The Power Plant, Toronto, Canada
Occupying three distinct spaces inside The Power Plant, New York artist Leslie Hewitt’s exhibition, ‘Collective Stance’, deftly manipulates the gallery’s architecture to heighten the affective impact of the projections, sculptures and photolithographs on view. Drawing from a collection of civil rights-era photographs held at The Menil Collection in Houston, Hewitt’s show asks viewers to scrutinize still and moving images at a historical remove.
The exhibition opens with Stills (2015), a new collaboration with the cinematographer Bradford Young. On a zigzagging wall, three identical, looped projections play a synchronized sequence of collaged shots of film leader, densely packed skyscrapers and black hands holding a ‘colour rendition’ chart – a reminder that early colour photography processes were calibrated to white skin tones. Soft-edged and interspersed by ‘flash frames’, several of these dreamlike vignettes were recently filmed on 35mm, while other 16mm samples are from the 1970s, some appropriated from the films of Young’s mentor – the pioneering radical black director Haile Gerima. Intercutting past and present, the triptych highlights the tactile materiality of celluloid, with much of the footage marked by dust and scratches. As with her earlier work, Hewitt foregrounds frames within frames to expose how ways of looking are contrived.
The darkened corridor in which Stills plays opens into a large, airy gallery, where five smoothly lacquered, white steel sculptures (Untitled, 2012) reflect the light pouring in through two tall windows. The quasi-minimalist forms resemble cinema screens or oversized sheets of folded copy paper – blank slates awaiting our interpretive projections. A series of modestly scaled photolithographs hang on the walls. The title of one 2012 diptych acknowledges Hewitt’s intensive study of the Menil photographs: Where Paths Meet, Turn Away, Then Align Again (Distilled Moment from over 73 Hours of Viewing the Civil Rights-era Archive at the The Menil Collection in Houston, Texas) pairs two views of the back of a woman’s head, spotted in a crowd, at different magnifications. While the photographs in the Menil archive act primarily to document the civil rights movement, Hewitt isolates and amplifies specific details that are more tenebrous than expository. The gallery’s sparse installation atmospherically evokes an archive replete with ellipses.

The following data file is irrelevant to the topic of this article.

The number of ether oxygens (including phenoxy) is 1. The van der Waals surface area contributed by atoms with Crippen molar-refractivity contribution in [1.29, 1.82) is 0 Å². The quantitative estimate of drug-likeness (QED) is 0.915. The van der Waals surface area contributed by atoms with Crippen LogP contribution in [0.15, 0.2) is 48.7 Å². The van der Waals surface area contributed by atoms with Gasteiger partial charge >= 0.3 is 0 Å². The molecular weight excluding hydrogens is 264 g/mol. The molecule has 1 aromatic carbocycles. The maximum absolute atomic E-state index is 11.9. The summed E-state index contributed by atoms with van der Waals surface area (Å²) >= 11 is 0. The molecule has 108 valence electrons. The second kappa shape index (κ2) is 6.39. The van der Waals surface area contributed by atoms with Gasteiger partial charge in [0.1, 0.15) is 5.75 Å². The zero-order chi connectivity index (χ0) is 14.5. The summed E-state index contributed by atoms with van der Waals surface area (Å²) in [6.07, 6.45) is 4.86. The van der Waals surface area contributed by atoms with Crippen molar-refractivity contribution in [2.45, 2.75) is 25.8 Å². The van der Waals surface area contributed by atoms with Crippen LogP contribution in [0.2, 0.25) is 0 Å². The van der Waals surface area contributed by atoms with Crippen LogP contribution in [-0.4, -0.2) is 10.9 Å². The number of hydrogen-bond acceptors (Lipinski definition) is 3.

Hewitt’s Untitled (Structures) (2012), an HD dual-projection also produced with Young, concludes the exhibition. Displayed diagonally opposite one another to triangulate the viewer’s gaze, the two 17-minute projections unfold at a steady clip. Figures pose in a variety of exteriors and interiors, including historical sites that played a central role in the civil rights movement, such as the Johnson Publishing headquarters in Chicago and the Clayborn Temple in Memphis. The performers’ gestures recall those of subjects in the Menil photographs but appear frozen mid-action, grafting the stillness of photography onto the motion of film. While these non-linear tableaux were shot recently on 35mm film, they contain a high degree of period detail and beautiful tonal warmth, achieved by modulating light and focus. The spaces’ distinctive architectural details formally echo the frames, screens and grids in many of the other works on view. Traversing geography, history and culture, Untitled (Structures) is expansive; a fragmentary community comes and goes from these fleeting scenes.
Hewitt’s close study in the diptych expands here into a collective grappling with the unfinished legacies of the civil rights movement.Hewitt and Young were both born in the late 1970s and their work necessarily regards the civil rights era with a certain distance and opacity. Their treatment of its historical record conveys how the struggle for black liberation still continues, and that its legacy must be perpetually re-examined. By partnering with an accomplished cinematographer and expanding from still to moving images, Hewitt has found a way of looking askance at the visual archive of black history. Her aesthetic and affective precision reveals it to be a living and evolving memory bank.
First published in Issue 179